By Joe Montero
The Australian Competition and Consumer Commission (ACCC) has dropped charge related to allegations against the Construction, Forestry, Maritime, Mining and Energy Union (CFMMEU). the charges relate to prosecution of the union’s Canberra branch, Jason O’Mara.
Thisges back to 2013 and came out of the 2014 Heydon Royal Commission into Trade Union Governance and Corruption. They have ragged out over the years since, causing stress to O’Mara, dragging him and the union through the mud.
Thee main accusation was that O’Mara had threatened to “run businesses out of town,” if they did not cooperate with the union.
In the end, the prosecution says that the case is too difficult. It looks like the problem is difficulty in presenting witnesses, and the case hinged heavily on this.
Cases against several other representatives of the union have also been dropped.
Dave Noonan, National secretary of the Construction Division, spoke out on behalf of the union and demanded an apology and explanation. He said, “The ACCC has engaged in the blatant victimisation of Jason O’Mara.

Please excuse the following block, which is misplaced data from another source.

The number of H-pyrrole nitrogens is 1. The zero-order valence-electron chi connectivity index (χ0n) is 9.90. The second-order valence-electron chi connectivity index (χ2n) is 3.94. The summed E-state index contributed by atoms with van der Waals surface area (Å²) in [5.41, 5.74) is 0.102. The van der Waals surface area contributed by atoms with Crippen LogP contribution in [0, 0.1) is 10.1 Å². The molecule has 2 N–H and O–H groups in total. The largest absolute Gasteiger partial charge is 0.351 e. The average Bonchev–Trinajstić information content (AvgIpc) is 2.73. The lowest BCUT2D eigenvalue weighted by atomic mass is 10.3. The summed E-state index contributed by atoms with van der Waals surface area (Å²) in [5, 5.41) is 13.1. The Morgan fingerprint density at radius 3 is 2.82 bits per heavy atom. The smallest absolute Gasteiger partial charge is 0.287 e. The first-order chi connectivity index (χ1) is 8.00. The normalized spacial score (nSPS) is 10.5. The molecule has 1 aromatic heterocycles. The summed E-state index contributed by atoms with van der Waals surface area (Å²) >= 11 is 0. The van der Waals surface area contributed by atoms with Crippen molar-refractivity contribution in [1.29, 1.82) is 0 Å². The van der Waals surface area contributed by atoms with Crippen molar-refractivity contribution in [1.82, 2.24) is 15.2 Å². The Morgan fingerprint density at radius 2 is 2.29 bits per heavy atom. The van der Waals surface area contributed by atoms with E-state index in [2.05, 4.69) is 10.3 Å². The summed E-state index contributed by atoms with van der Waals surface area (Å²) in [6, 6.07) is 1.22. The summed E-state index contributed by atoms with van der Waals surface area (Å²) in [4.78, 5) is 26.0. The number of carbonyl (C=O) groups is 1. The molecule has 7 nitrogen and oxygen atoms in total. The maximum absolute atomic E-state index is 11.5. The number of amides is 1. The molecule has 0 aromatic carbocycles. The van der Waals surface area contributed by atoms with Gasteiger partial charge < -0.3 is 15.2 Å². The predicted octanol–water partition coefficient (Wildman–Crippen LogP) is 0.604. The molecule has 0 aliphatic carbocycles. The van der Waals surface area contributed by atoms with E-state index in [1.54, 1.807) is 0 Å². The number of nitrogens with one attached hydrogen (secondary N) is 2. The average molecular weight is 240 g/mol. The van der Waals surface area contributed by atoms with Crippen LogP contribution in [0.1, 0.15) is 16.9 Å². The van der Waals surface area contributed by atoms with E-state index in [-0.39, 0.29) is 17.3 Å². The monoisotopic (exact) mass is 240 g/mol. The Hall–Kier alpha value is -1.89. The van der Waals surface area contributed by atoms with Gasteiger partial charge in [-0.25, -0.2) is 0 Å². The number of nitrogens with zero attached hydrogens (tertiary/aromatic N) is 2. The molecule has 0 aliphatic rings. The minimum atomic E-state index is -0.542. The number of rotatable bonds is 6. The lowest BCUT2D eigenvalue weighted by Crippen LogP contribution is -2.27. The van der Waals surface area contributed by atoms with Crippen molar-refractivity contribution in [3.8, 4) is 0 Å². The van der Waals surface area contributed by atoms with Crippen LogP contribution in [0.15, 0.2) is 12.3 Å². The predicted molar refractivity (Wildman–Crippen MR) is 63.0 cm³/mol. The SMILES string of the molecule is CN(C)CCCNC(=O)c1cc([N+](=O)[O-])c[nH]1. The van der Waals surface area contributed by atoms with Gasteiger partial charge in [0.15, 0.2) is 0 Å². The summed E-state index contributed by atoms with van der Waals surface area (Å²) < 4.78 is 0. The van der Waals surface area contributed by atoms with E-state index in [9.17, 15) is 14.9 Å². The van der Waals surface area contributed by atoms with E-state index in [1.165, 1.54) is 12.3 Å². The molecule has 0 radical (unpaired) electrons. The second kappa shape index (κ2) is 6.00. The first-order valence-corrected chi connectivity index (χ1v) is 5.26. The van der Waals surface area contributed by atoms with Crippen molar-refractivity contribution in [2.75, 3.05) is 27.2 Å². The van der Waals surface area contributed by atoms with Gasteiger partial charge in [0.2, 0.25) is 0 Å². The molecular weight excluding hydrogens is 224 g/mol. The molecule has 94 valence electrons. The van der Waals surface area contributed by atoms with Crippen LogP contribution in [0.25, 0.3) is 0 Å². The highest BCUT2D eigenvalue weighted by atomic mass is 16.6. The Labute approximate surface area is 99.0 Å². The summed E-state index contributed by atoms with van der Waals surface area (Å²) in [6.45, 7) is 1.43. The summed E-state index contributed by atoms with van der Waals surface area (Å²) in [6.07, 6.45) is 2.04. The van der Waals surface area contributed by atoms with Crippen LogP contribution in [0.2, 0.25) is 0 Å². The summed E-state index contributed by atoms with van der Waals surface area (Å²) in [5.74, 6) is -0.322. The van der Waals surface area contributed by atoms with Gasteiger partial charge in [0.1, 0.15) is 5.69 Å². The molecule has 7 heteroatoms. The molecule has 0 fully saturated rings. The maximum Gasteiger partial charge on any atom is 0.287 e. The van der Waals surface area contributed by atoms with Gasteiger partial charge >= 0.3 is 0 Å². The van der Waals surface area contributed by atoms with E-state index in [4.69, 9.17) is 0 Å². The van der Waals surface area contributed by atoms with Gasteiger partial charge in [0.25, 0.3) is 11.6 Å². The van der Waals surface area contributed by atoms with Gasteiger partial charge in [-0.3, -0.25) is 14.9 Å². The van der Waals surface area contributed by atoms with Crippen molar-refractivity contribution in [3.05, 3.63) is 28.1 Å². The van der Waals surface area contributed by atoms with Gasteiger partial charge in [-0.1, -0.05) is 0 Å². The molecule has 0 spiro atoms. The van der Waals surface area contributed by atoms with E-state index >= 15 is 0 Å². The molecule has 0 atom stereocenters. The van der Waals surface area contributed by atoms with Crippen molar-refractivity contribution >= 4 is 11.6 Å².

“An honest, hardworking trade unionist has endured three years of trial by media and attacks on his character.”
The O’Mara case has been part of an ongoing vendetta against the CFMMEU.
The Heydon Royal Commission became the springboard to conduct an ongoing trial by media. It was designed to ruin the reputation of the union in the public’s eyes.
There has been no substance to the politically motivated accusations.
This offensive was an attempt, to muzzle the effectiveness of the union, which has long led the in securing improved pay and conditions for its members.and through this, to weaken the Australian union movement. The motive is to re-align the authority to set pay and conditions into the hands of employers.
Shifting workplace authority in this way, fits in with the neoliberal direction of shifting the income pie to the shareholders
Both the government and the ACCC are accused of carrying out an abuse of power to accomplish a political objective.
But attempts to prosecute representatives of the union have not gone well. This case is the latest in a string of failures, and the union continues to survive.
Survival of the CFMMEU is important. Without the union, the wages share of national income would fall much further than it has, and because the union has been a pacesetter in securing safer workplaces, worker safety would also fall.
There is am mountain of evidence, which shows that keeping down the workers’ share of income is not the path to a healthy economy. If it was, Australia’s economy would already be doing much better than it is.
The attack on the union will continue and it is important that it fails.